My second one-staple collage was a happy accident. The green and gold paper was sitting next to the fortune and I quickly envisioned gluing these together and grabbed some other papers to provide visual interest. I was going to glue it all on this index card and realized that the way I had stacked the papers they all intersected in the same area, even though the layers weren't in a even stack. {Thank you Sue for the lovely green paper and the happy mail from Oz with an abundance of colorful goodies inside. I used two of the items from your envie {see, I speak the language} in this collage!}

    And if you've got a bunch of staples...

    And here's one of my multi-stapled {9 staples to be exact} collages from the index-card-a-day challenge. I certainly could have used fewer staples. Or colored staples! I cut out 8 interesting bits from magazines, stapled them to the card, then added found text for fun.

    The idea of stapled collage is simple... with the power of a staple we can juxtapose colors, images, textures fonts, symbols and more. And no sticky mess!


    Zine Special

    Inside each issue, you'll find articles on a variety of topics of interest to creatives, with a specific focus on art journaling and mixed media art. 


    Get the combo-pack of Zines #10 +11 for 10 bucksWhile supplies last {25 packs available}. Zine #11 includes:

    a discussion about the art of stapled collage {by Lauren Bergold}

    thoughts about how to handle your unfinished {neglected, forgotten} journals

    ideas for developing a journal which combines illustrations + flash fiction

    ideas for using a field journal to nurture creative habits

    Get Issue #11 Daisy Yellow Zine {18 pages}

    Purchase the Zines at Etsy individually or in sets {Zines 3-4, Zines 5-8, Zines 9-11} via instant DIGITAL DOWNLOAD in full color standard PDF format.

    Zines are non-refundable. Content {format, ideas, photography, artwork & imagery} ©2011-2014 Tammy Garcia. Do not forward, distribute or photocopy any portion except for your personal use.


    Pilot Kaküno Fountain Pen & Random Sketches

    Let's chit chat about the Pilot Kaküno.

    I took the first session of Sketchbook Skool called Beginnings. This is an online workshop devised by Danny Gregory and Koosje Koene which included sessions by Danny, Koosje, Roz Stendahl, Jane LaFazio, Prashant Miranda and Tommy Kane.

    This workshop didn't teach drawing per se, but definitely inspired me to do some sketches. 

    Now there is a second session with a different set of teachers. I thought that this would be a drawing workshop, but it was not really that... it was a peek at the pages of their drawing journals and a lot of ideas and inspiration. Each of the sections provided a happy injection of inspiration that is targeted to people just starting to sketch and wishing for an injection of bravery and confidence. {no affiliation}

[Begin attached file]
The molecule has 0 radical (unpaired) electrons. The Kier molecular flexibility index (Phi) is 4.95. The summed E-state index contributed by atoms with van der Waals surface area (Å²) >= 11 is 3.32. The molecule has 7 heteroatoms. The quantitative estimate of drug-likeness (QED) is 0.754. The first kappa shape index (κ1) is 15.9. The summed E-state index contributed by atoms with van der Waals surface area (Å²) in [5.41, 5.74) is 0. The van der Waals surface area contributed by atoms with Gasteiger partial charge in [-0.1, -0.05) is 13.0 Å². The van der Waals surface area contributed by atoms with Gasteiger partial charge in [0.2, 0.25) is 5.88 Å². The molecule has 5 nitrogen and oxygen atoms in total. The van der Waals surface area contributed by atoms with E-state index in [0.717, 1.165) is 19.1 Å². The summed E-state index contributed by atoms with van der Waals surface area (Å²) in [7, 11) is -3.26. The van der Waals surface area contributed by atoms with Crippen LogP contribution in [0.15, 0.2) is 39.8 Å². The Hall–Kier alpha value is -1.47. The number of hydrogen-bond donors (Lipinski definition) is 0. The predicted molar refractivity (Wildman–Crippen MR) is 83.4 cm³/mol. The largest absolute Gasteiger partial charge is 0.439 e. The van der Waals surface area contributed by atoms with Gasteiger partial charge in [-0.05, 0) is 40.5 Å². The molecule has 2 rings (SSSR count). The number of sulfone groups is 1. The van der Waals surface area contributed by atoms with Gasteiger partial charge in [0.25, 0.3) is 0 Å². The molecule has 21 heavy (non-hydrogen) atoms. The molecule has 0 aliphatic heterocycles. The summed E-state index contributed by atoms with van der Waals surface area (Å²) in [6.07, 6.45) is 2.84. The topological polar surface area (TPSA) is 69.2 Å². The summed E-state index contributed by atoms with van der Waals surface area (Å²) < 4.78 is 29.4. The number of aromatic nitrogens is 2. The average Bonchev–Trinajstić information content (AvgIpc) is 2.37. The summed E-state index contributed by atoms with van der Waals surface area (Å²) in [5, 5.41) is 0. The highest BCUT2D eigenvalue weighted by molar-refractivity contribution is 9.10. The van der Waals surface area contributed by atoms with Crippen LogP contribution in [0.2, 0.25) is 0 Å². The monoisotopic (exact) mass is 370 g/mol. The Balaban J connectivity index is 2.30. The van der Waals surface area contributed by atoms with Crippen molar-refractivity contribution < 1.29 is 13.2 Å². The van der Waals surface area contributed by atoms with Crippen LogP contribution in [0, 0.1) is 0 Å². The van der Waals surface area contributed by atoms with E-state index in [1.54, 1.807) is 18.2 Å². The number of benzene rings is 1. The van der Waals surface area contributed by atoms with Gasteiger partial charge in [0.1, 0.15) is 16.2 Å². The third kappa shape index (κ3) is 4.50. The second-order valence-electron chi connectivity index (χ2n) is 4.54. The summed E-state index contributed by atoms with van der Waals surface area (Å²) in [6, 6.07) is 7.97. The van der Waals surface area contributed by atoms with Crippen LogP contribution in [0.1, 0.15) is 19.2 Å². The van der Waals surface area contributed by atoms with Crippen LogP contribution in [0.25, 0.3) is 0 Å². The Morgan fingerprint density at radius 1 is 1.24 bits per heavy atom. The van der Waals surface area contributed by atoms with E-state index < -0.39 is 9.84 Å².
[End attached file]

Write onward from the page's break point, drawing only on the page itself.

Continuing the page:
Sketch #1b: 3x5" index card, Pilot Kaküno. Sketched breakfast.

    Sketch #2: 3x5" index card, Pilot Kaküno. Sketched the random stuff in front of me on the table.

    Sketch #3: 3x5" index card, Pilot Kaküno. Sketched the kids playing in the pool.

    Sketch #4: 3x5" index card, Pilot Kaküno. Sketched DD12 while we played my favorite game of all time, Careers. 

    Sketch #5: 3x5" index card, Pilot Kaküno. Mandala drawn at the pool.

    Sketch #1a: 5x8" moleskine, Hi-Tec pen. Sketched construction site from Starbucks window. This was literally a moving targed because the men and the trucks were moving around while I drew. I really like the architectural feel of this drawing! The graphics are from the next page. The lines look quite thin, eh?

    My husband brought back these absolutely adorable Pilot Kaküno M and F nibbed fountain pens from a business trip to Tokyo! They come with black ink, and he got some red and green refills.

    Here's the Pilot Kaküno Medium pen out-of-the-box. The ink cartridge is inside the white envelope. 

    This is the packaging. The nib has a smiley face:)

    Two 3x5" journals to test the new pens.

    Left: Rhodia Journal. Right: Moleskine Journal. {Note on right, second test is the F, not the M}

    The 3x5" lined Rhodia journal.

    The 3x5" watercolor Moleskine journal. {Note, second section is the F, not the M}

    I know that the two journals I selected are like oranges and apples but these are the only tiny journals I had on hand for comparison testing. The left paper is drawing paper and the right paper is watercolor paper. But they are both fun! The pen performed just fine on both papers. I found the lines more expressive on the drawing paper. You can see how the pen lines look compared to some dip pen nibs in this post.